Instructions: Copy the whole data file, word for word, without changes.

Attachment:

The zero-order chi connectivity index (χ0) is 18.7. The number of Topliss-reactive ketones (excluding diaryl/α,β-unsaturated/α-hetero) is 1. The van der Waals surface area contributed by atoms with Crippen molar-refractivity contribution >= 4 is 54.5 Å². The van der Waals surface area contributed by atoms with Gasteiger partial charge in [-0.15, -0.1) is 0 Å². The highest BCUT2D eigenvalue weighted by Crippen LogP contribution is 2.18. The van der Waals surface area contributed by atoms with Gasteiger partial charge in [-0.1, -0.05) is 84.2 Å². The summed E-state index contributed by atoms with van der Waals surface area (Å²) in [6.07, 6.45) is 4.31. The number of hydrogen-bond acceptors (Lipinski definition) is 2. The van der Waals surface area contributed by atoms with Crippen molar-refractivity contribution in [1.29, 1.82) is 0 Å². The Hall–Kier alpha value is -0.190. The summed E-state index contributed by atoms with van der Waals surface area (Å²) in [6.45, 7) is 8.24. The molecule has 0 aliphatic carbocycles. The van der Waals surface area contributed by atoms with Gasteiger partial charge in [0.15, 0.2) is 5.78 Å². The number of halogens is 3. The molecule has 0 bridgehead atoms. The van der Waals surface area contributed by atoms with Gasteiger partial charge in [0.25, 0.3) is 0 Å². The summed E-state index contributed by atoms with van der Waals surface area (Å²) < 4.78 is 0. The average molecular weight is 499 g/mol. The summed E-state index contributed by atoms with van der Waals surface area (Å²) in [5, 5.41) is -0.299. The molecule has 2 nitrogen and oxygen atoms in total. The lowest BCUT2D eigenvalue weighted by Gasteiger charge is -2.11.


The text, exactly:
The zero-order chi connectivity index (χ0) is 18.7. The number of Topliss-reactive ketones (excluding diaryl/α,β-unsaturated/α-hetero) is 1. The van der Waals surface area contributed by atoms with Crippen molar-refractivity contribution >= 4 is 54.5 Å². The van der Waals surface area contributed by atoms with Gasteiger partial charge in [-0.15, -0.1) is 0 Å². The highest BCUT2D eigenvalue weighted by Crippen LogP contribution is 2.18. The van der Waals surface area contributed by atoms with Gasteiger partial charge in [-0.1, -0.05) is 84.2 Å². The summed E-state index contributed by atoms with van der Waals surface area (Å²) in [6.07, 6.45) is 4.31. The number of hydrogen-bond acceptors (Lipinski definition) is 2. The van der Waals surface area contributed by atoms with Crippen molar-refractivity contribution in [1.29, 1.82) is 0 Å². The Hall–Kier alpha value is -0.190. The summed E-state index contributed by atoms with van der Waals surface area (Å²) in [6.45, 7) is 8.24. The molecule has 0 aliphatic carbocycles. The van der Waals surface area contributed by atoms with Gasteiger partial charge in [0.15, 0.2) is 5.78 Å². The number of halogens is 3. The molecule has 0 bridgehead atoms. The van der Waals surface area contributed by atoms with Gasteiger partial charge in [0.25, 0.3) is 0 Å². The summed E-state index contributed by atoms with van der Waals surface area (Å²) < 4.78 is 0. The average molecular weight is 499 g/mol. The summed E-state index contributed by atoms with van der Waals surface area (Å²) in [5, 5.41) is -0.299. The molecule has 2 nitrogen and oxygen atoms in total. The lowest BCUT2D eigenvalue weighted by Gasteiger charge is -2.11.